Suffolk County Executive Steve Bellone, announced the first round of recipients of opioid settlement funds at a Jan. 12 press conference. Photo from Steve Bellone’s Flickr page

County Executive Steve Bellone (D) announced the names of 34 organizations who will receive $25 million to combat the opioid crisis in the first round of funding secured by the county’s settlement against manufacturers, distributors and others involved in the crisis.

Suffolk County Legislature Minority Leader Jason Richberg, at podium, was on hand to announce the first round of recipients of opioid settlement funds at a Jan. 12 press conference. Photo from Steve Bellone’s Flickr page

The grant recipients, who were among the 111 that applied for funding, include community groups, nonprofits, for-profit groups and county agencies and will receive the funds over a three-year period.

The county hopes to provide funds in the next couple of weeks to combat a crisis that COVID-19 exacerbated in the last few years.

“We had begun to make real progress in the battle and in 2019, deaths declined for the first time in many years,” Bellone said at a press conference Jan. 12 announcing the recipients chosen by a bipartisan five-member committee. The pandemic “reversed that progress and, once again, we saw opioid-related deaths rising.”

Funds from the settlement against manufacturers and distributors of opioids total over $200 million, which the county will distribute over the next 20 years. The second round of funding will begin later this year. The county encouraged some of the groups that didn’t receive funding in the first round to reapply, while opening up the opportunity to other organizations that are similarly dedicated to prevention, education, treatment and recovery.

Urgency

County Legislature Minority Leader Jason Richberg (D-West Babylon), who helped select award recipients, said the committee received over $170 million worth of requests.

“The goal is not only to have an immediate impact, but to have a long-standing impact,” he said in an interview. The committee wanted to take a “multifaceted approach when funding these organizations.”

Richberg said the group took a considerable number of hours to put together the list of recipients for the first round.

“We understood the urgency to make sure this came out in the best way possible,” he said.

The minority leader appreciated the perspective of fellow committee member Sharon Richmond, president of the Northport-East Northport Community Drug and Alcohol Task Force and a victim-advocate whose son Vincent died from opioids in 2017.

Richberg described Richmond as a “beacon of strength” who helped guide the group in the right direction.

At the press conference, Richmond said her son would have been “honored to know that so many people are going to get so much help” with these funds.

‘We want to reach individuals in the community and not necessarily have to wait for someone to come to our emergency departments.’

Dr. Sandeep Kapoor

Reaching out

The leaders of the groups that will receive this money have numerous approaches to combat an epidemic that has robbed the community of family members, friends and neighbors.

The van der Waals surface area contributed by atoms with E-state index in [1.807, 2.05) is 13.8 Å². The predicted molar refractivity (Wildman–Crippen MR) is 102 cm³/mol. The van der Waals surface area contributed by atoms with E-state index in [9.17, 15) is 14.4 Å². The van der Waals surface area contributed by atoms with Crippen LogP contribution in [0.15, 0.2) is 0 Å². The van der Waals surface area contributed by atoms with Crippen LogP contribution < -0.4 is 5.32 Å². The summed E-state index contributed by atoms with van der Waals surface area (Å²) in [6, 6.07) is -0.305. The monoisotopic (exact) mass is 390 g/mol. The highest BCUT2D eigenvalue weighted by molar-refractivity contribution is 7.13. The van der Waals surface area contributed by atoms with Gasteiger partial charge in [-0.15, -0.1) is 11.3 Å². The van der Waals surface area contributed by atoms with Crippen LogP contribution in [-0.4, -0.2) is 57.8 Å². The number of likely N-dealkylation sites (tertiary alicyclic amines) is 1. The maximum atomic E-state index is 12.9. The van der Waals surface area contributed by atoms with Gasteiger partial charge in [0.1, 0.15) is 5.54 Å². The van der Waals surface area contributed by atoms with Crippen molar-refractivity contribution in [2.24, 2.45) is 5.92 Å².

“We want to reach individuals in the community and not necessarily have to wait for someone to come to our emergency departments,” said Dr. Sandeep Kapoor, assistant vice president of addiction services for Northwell Health.

Northwell’s Project Connect Plus will receive about $3.5 million, which is the largest single award in the first round of funding.

Project Connect Plus would like to expand its reach and is partnering with domestic violence organizations and with Island Harvest food bank to create a pathway for people to access support.

“The goal of this initiative is to make sure we can navigate people [to services], build partnerships and ensure that people trust the process,” Kapoor said.

Project Connect Plus is emphasizing the importance of ongoing contact between health care providers and people who need support to defeat drug addiction.

He contrasted the attention most patients get after an operation with the lack of ongoing attention in the health care system for those people who come to an emergency room for drug-related problems.

‘It’s a significant amount of money that will have a significant impact. It means a lot to us to have the support of the county around harm reduction efforts.’

— Tina Wolf

Hospitals typically reach out to patients numerous times after knee operations, to check on how people are feeling, to make sure they are taking their medicine, to check for infection and to remind them of future appointments.

Someone with a substance use disorder typically receives no phone calls after an emergency room visit.

“If [the health care community] is doing right by people with knee surgery, why not take the same approach” for people who are battling addiction, Kapoor said. “We continually engage people to make sure they are not alone.”

Project Connect Plus is also partnering with other organizations, including Community Action for Social Justice, which is working toward increasing safety around drug use.

CASJ’s executive director and co-founder, Tina Wolf, provides direct services to reduce the risk for people who use drugs, such as syringe exchange and risk reduction counseling, overdose prevention training and harm reduction training.

CASJ is receiving $1.5 million from the opioid settlement.

“It’s a significant amount of money that will have a significant impact,” Wolf said. “It means a lot to us to have the support of the county around harm reduction efforts.”